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United's ditching 2 major COVID-19 modifications, including electrostatic spraying

July 12, 2021
4 min read
United's ditching 2 major COVID-19 modifications, including electrostatic spraying
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Traveling with United now feels a little bit more like "normal."

Effective immediately, United no longer requires passengers to deplane in groups of five rows at a time. Over the weekend, the Chicago-based carrier dropped its last major modification to the passenger experience that it had originally implemented as an anti-coronavirus measure during the height of the pandemic.

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Originally, United implemented this policy "to reduce crowding" and promote social distancing throughout the deplaning process. Now, however, as vaccination rates increase nationwide and case numbers plummet, guidance from the U.S. Centers for Disease Control and Prevention and other health care agencies around the need for social distancing has shifted.

In a statement to TPG confirming the move, United said that:

The temporary deplaning process was implemented in combination with back-to-front boarding in order to promote social distancing on board the aircraft and in our gate hold rooms. United has proven the safety of our onboard experience – even when the plane is full – through enhanced cleaning procedures, on-board HEPA filtration and mask requirements, which makes front-to-back deplaning no longer necessary.

In addition to returning to the pre-pandemic deplaning process, United's also shifting its onboard cleaning strategy. The carrier will stop electrostatically spraying its jets before every flight, and will instead apply a once-weekly Zoono antimicrobial surface treatment throughout its fleet.

United's electrostatic spraying process has ended. (Photo by Mel Melcon/Los Angeles Times via Getty Images)

During weekly overnight deep cleanings, United will deploy the NovaRover robot to apply a mist of the antimicrobial treatment that coats surfaces in a 12-foot radius with a single spray application.

When explaining the move to stop electrostatically spraying every jet before departure, United told TPG that:

Every week United protects all of its aircraft with the Zoono antimicrobial surface treatment. Zoono Microbe Shield creates a 24/7, ongoing protective barrier that kills microorganisms on surfaces throughout our aircraft. It creates a hostile environment for microorganisms to live on, and nearly eliminates the ability of that surface to transmit viruses including COVID-19. Zoono is EPA-registered, water-based and non-toxic. Throughout the COVID-19 pandemic, United has been an industry leader committed to delivering new and innovative solutions to ensure a safer onboard experience for its customers and employees.

For much for the pandemic, United also modified its boarding process, loading flyers from the back of the plane to the front. That change was scrapped in early April, following both JetBlue and Southwest returning to pre-pandemic boarding processes as well.

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Only a handful of airlines, including Delta, JetBlue and United, asked passengers to deplane in small groups during the pandemic.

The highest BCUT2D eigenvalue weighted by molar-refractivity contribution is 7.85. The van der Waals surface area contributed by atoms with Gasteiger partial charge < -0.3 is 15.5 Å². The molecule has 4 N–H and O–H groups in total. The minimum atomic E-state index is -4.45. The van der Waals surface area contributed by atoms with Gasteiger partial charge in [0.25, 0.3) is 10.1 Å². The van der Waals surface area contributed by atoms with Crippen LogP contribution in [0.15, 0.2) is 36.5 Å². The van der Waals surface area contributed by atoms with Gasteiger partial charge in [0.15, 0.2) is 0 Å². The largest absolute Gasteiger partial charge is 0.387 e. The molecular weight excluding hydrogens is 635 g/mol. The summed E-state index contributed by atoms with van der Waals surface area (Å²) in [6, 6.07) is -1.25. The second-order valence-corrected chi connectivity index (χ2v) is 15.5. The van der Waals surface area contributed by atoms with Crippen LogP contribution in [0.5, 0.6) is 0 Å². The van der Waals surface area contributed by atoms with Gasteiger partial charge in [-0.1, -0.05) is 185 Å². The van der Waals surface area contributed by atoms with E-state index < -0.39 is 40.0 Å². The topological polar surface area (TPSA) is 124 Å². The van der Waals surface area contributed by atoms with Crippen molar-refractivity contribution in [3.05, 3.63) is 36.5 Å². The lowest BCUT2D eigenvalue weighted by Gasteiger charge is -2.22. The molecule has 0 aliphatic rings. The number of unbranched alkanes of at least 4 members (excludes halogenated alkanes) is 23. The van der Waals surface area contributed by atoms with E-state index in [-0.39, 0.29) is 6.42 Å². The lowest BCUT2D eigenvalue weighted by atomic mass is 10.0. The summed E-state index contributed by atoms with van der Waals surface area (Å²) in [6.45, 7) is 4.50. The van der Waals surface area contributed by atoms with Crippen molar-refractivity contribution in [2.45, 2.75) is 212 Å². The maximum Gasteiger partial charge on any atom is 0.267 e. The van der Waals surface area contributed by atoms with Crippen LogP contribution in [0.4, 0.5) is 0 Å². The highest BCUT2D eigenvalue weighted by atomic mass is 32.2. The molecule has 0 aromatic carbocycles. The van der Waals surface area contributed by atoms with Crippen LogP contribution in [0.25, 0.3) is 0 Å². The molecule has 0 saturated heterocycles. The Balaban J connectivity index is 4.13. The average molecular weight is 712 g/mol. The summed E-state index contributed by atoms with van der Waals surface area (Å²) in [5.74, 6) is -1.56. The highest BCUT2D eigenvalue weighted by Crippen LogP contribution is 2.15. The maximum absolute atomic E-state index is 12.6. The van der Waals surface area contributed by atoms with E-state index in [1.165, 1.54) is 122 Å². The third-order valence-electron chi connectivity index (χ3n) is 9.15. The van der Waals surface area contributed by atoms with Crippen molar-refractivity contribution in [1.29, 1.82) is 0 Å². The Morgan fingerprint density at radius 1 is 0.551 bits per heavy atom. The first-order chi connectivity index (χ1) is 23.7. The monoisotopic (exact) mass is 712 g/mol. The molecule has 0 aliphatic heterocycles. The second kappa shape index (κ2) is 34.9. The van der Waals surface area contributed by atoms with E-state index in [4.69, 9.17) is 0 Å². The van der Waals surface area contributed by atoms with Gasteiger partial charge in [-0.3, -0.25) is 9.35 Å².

Deplaning a mid-pandemic JetBlue flight. (Photo by Zach Griff/The Points Guy)

Though I traveled with all the major airlines during the height of the pandemic, I found that United flight attendants were often the most vocal about enforcing the five-row deplaning process. On some flights, however, passengers ignored the request and crowded the aisle as if we were living in 2019.

Social distancing aside, some passengers might've appreciated the modified deplaning process. Instead of everyone getting up at once and playing musical chairs trying to shift around carry-on bags stored in the overhead bin, United's pandemic-era deplaning process made for a calmer experience after touching down.

Other than the federal mask requirement, most of the COVID-19-era modifications to the travel experience have reverted back to "normal." Inflight service is resuming, onboard sanitization isn't done nearly as frequently and lounges are reopening.

And above all else, more and more travelers are taking to the skies once again. If you're flying for the first time since the pandemic started, prepare for full airports and planes — and when you land, expect most travelers to get up at the same time once they see the seat belt sign turn off.

Featured image by (Photo by Zach Griff/The Points Guy)
Editorial disclaimer: Opinions expressed here are the author’s alone, not those of any bank, credit card issuer, airline or hotel chain, and have not been reviewed, approved or otherwise endorsed by any of these entities.

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Card Rating is based on the opinion of TPG‘s editors and is not influenced by the card issuer.
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There’s a lot to love about the Amex Gold card. It’s been a fan favorite during the pandemic because of its fantastic rewards rate on restaurants (that includes takeout and delivery in the U.S.!) and U.S. supermarkets. If you’re hitting the skies soon, you’ll also earn bonus points on travel. Paired with up to $120 in Uber Cash (for U.S. Uber rides or Uber Eats orders) and up to $120 in annual dining statement credits at eligible partners, there’s no reason that the foodie shouldn’t add this card to their wallet. Enrollment required.

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  • Not as useful for those living outside the U.S.
  • Some may have trouble using Uber/food credits.
  • Few travel perks and protections.